retail news in context, analysis with attitude

by Kevin Coupe

Nike is getting into the automatic replenishment business. And it is doing it with kids’ sneakers … which strike me as about as appropriate as I can imagine for such a program.

Here’s how Fast Company frames three important parts of the innovation:

• “Today, the retail giant launches the Nike Adventure Club, which will send a pair of Nike or Converse kicks at regular intervals. You can get them on a monthly, bimonthly, or quarterly basis. Each pair of shoes works out to between $50 and $60 a pair - which puts the service on higher end of the kids’ sneaker market (though Nike’s kids’ sneakers themselves vary considerably in price from $40 to $100, so many of the shoes within this program may actually be cheaper than buying directly from the store). Customers can choose what style they want, from performance shoes for sport to casual everyday sneakers, and they can also skip months and easily swap sneakers if they don’t fit or their kid doesn’t like them.”

• “The online interface allows them to easily pick the style of the shoe they want in the box (their parents don’t have to worry about pricing differences, since the program charges a single monthly fee). And to make the unboxing experience more fun, Nike is customizing the box with the kid’s name. It is also collaborating with KaBoom, a national nonprofit focused on giving kids of all backgrounds the opportunity to play. Together, Nike and Kaboom will create content and activities, filling the box with things like stickers and booklets with ideas for fun outdoor activities.”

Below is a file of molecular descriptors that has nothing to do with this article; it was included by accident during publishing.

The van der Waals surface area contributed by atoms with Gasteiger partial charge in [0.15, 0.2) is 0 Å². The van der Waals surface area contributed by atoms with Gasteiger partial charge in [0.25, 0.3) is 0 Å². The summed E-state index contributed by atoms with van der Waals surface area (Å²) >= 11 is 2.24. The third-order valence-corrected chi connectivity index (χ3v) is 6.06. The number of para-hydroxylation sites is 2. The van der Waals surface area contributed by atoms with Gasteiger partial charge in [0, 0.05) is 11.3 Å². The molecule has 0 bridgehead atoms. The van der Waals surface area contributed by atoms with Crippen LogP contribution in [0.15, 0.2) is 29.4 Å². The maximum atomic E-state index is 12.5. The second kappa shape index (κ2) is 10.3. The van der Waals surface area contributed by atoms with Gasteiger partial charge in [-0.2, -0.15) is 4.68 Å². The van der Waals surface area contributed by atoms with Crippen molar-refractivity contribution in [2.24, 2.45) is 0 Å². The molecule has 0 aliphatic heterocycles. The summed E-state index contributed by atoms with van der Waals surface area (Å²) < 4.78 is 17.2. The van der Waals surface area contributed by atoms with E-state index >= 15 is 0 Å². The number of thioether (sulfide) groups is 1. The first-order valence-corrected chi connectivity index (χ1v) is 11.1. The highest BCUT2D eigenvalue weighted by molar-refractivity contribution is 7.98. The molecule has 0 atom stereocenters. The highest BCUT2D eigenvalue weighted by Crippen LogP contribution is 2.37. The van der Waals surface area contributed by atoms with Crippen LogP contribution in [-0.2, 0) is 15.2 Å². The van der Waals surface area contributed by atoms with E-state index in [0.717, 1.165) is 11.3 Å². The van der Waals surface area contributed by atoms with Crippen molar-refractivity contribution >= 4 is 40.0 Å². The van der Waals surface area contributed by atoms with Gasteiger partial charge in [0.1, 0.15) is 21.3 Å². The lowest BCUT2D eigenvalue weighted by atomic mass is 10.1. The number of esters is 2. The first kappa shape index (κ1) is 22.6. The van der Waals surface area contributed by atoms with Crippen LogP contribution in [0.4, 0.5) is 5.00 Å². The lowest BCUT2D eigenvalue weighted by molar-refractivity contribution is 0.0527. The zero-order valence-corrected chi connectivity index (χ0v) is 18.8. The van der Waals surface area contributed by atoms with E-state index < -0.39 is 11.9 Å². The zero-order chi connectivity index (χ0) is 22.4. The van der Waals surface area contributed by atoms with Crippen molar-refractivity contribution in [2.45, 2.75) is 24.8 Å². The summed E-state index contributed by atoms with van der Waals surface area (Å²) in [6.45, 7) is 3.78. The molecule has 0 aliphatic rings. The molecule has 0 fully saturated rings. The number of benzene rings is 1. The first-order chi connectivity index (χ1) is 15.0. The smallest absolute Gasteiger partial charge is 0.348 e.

• “When your child grows out of a pair or they get worn out, you can send shoes back—either in the Adventure Club box or by requesting a prepaid shoe bag—to the company, and even include non-Nike shoes you want to get rid of. If a shoe is in good condition, Nike will donate it to a nonprofit. But if it has reached the end of its life, Nike will recycle it through its Grind program, which breaks down athletic footwear to turn it into other products, including running tracks and playgrounds.”

Readers of MNB know that I’m a big enthusiast about replenishment models … it has been spectacularly successful for Amazon’s Subscribe & Save. The Nike version makes a lot of sense, and has the potential of turning these kinds into lifetime Nike customers. Plus, Nike gets a lot of data about these young customers, and is able to act on that information with real insights in the future.

That’s an Eye-Opener.
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